; Okita et al., 2007
; Wernig et al., 2007
). When we used constitutively expressed lentiviral vectors to generate iPS cell lines, we found these cells to be poorly capable to differentiate in teratoma assays. This result supports the notion that efficient transgene silencing is essential for the derivation of truly pluripotent iPS cell lines. In a recent publication, iPS cell lines generated using constitutive lentiviral vectors were reported to differentiate in teratoma assays and to contribute to various tissues of mid-gestation chimeric fetuses (Blelloch et al., 2007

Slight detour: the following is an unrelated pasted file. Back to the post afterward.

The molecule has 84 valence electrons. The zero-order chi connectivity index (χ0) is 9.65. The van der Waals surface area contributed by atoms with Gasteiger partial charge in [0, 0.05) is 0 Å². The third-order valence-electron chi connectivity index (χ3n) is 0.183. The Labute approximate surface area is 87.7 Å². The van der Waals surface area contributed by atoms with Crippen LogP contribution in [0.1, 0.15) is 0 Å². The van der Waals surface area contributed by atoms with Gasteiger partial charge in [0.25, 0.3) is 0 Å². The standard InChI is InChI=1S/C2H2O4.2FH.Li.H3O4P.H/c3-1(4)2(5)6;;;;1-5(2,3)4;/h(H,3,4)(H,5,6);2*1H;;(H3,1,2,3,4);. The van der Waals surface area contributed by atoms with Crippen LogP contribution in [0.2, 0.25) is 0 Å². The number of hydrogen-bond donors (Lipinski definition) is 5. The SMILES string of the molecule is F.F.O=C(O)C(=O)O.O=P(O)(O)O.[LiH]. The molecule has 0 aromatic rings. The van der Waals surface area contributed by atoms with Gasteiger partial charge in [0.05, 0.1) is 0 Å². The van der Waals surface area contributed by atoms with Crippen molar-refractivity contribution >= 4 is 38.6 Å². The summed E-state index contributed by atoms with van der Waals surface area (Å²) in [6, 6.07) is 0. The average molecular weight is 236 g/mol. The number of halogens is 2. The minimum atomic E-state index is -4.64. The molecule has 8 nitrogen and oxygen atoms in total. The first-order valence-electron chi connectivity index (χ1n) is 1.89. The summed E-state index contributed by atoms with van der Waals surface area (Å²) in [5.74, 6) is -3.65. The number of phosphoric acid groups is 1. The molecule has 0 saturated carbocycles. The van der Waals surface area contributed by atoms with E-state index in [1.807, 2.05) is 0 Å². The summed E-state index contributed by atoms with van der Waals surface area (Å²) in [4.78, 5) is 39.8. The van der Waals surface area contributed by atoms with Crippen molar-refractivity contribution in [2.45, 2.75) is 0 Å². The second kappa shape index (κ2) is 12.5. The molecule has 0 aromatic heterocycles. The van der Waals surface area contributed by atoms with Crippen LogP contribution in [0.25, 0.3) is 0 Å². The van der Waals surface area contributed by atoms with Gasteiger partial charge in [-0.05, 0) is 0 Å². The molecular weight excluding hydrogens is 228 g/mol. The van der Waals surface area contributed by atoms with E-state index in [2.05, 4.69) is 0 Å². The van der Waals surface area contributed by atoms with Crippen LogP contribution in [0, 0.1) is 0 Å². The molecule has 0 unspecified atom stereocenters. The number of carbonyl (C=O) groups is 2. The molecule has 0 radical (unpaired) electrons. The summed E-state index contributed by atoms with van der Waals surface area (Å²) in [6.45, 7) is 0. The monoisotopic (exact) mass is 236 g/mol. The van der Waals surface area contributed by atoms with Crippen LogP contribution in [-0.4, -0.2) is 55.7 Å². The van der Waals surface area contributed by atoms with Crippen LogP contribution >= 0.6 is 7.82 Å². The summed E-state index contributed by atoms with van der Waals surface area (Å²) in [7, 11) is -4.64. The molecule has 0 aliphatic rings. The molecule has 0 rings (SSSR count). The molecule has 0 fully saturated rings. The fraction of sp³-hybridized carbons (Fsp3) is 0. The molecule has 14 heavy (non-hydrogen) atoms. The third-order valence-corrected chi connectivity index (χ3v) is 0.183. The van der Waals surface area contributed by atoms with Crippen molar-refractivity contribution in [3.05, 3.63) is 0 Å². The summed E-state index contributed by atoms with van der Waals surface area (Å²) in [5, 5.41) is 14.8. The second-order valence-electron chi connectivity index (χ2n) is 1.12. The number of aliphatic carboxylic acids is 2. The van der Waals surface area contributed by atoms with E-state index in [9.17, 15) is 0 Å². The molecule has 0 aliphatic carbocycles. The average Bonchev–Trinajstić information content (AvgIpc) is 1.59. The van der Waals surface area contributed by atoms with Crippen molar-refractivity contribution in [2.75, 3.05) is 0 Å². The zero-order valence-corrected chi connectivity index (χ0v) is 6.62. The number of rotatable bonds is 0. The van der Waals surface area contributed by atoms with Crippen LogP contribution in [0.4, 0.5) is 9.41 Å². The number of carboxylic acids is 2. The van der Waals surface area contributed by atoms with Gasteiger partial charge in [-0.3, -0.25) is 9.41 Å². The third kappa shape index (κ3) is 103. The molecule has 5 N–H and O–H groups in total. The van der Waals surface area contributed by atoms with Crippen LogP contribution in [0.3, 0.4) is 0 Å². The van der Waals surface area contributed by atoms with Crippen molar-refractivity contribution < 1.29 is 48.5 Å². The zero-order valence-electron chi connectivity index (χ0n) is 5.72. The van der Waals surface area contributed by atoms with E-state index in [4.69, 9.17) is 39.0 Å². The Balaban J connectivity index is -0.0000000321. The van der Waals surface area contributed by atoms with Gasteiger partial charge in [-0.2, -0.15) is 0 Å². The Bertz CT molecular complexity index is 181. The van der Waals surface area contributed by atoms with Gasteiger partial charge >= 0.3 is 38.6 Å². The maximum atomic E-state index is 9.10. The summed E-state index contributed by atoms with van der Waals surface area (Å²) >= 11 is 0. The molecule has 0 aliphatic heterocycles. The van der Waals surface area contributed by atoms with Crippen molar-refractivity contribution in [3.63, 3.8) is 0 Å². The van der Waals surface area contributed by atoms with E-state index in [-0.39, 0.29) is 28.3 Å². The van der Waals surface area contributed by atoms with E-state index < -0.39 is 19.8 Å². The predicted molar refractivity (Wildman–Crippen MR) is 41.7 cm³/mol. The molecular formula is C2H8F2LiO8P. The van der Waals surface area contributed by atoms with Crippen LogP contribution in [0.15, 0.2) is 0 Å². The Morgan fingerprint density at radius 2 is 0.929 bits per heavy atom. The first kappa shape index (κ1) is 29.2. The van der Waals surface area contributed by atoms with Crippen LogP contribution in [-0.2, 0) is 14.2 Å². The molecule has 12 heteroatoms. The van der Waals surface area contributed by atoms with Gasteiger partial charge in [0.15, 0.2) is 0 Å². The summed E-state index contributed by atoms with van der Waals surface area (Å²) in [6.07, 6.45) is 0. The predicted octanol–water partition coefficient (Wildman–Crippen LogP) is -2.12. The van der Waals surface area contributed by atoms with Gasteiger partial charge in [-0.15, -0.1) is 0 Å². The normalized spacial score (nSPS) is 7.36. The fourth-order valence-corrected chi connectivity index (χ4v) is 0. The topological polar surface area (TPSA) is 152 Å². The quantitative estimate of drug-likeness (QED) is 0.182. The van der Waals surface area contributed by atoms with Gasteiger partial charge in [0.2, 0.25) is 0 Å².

). The cDNAs in that study were driven from the CMV promoter, which has been shown to undergo methylation-mediated silencing in embryonic stem cells (Hong et al., 2007
; Xia et al., 2007
), in contrast to the Ubiquitin C promoter employed in our constitutively expressed viral constructs (Lois et al., 2002
). It is possible that the differentiation capabilities observed in iPS cells harboring CMV-driven cDNAs could be a result of at least partial silencing of the viral transgenes. Notably, no viable chimeras have been reported from iPS cell lines derived using constitutive lentiviral constructs so far (Blelloch et al., 2007
Very recently, it has been reported that mouse and human iPS cells can be generated without the use of a c-Myc transgene (Nakagawa et al., 2008
; Wernig et al., 2008
; Yu et al., 2007